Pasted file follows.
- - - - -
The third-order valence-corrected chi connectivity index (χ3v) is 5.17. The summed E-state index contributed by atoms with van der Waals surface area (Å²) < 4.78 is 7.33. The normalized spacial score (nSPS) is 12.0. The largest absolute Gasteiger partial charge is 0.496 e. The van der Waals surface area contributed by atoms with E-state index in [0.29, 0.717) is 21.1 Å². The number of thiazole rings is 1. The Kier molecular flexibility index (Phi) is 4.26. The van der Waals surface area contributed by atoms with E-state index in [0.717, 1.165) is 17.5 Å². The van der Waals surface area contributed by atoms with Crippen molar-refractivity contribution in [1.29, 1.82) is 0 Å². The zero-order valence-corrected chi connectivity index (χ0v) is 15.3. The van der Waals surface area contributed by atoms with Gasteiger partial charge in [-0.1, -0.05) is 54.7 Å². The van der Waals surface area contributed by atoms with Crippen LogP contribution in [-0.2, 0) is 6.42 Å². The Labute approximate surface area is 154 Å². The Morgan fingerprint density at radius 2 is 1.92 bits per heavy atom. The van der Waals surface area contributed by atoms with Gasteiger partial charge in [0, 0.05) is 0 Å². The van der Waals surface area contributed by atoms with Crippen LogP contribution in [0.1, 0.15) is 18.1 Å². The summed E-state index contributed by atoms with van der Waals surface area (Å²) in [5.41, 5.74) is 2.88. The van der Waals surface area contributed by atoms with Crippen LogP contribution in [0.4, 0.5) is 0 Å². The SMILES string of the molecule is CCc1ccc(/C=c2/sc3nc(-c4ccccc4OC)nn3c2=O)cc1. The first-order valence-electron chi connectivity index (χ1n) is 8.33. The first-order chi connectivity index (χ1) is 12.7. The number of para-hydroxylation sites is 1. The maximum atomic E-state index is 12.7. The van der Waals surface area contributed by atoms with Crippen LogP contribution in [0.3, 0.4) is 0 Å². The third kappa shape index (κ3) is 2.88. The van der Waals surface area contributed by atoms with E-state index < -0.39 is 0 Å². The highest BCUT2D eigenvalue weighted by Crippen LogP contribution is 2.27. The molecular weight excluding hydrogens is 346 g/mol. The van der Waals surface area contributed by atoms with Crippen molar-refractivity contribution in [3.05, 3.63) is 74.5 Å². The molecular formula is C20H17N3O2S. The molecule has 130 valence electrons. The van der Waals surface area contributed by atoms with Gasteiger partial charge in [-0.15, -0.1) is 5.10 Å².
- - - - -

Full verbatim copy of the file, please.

The third-order valence-corrected chi connectivity index (χ3v) is 5.17. The summed E-state index contributed by atoms with van der Waals surface area (Å²) < 4.78 is 7.33. The normalized spacial score (nSPS) is 12.0. The largest absolute Gasteiger partial charge is 0.496 e. The van der Waals surface area contributed by atoms with E-state index in [0.29, 0.717) is 21.1 Å². The number of thiazole rings is 1. The Kier molecular flexibility index (Phi) is 4.26. The van der Waals surface area contributed by atoms with E-state index in [0.717, 1.165) is 17.5 Å². The van der Waals surface area contributed by atoms with Crippen molar-refractivity contribution in [1.29, 1.82) is 0 Å². The zero-order valence-corrected chi connectivity index (χ0v) is 15.3. The van der Waals surface area contributed by atoms with Gasteiger partial charge in [-0.1, -0.05) is 54.7 Å². The van der Waals surface area contributed by atoms with Crippen LogP contribution in [-0.2, 0) is 6.42 Å². The Labute approximate surface area is 154 Å². The Morgan fingerprint density at radius 2 is 1.92 bits per heavy atom. The van der Waals surface area contributed by atoms with Gasteiger partial charge in [0, 0.05) is 0 Å². The van der Waals surface area contributed by atoms with Crippen LogP contribution in [0.1, 0.15) is 18.1 Å². The summed E-state index contributed by atoms with van der Waals surface area (Å²) in [5.41, 5.74) is 2.88. The van der Waals surface area contributed by atoms with Crippen LogP contribution in [0.4, 0.5) is 0 Å². The SMILES string of the molecule is CCc1ccc(/C=c2/sc3nc(-c4ccccc4OC)nn3c2=O)cc1. The first-order valence-electron chi connectivity index (χ1n) is 8.33. The first-order chi connectivity index (χ1) is 12.7. The number of para-hydroxylation sites is 1. The maximum atomic E-state index is 12.7. The van der Waals surface area contributed by atoms with Crippen LogP contribution in [0.3, 0.4) is 0 Å². The third kappa shape index (κ3) is 2.88. The van der Waals surface area contributed by atoms with E-state index < -0.39 is 0 Å². The highest BCUT2D eigenvalue weighted by Crippen LogP contribution is 2.27. The molecular weight excluding hydrogens is 346 g/mol. The van der Waals surface area contributed by atoms with Crippen molar-refractivity contribution in [3.05, 3.63) is 74.5 Å². The molecular formula is C20H17N3O2S. The molecule has 130 valence electrons. The van der Waals surface area contributed by atoms with Gasteiger partial charge in [-0.15, -0.1) is 5.10 Å².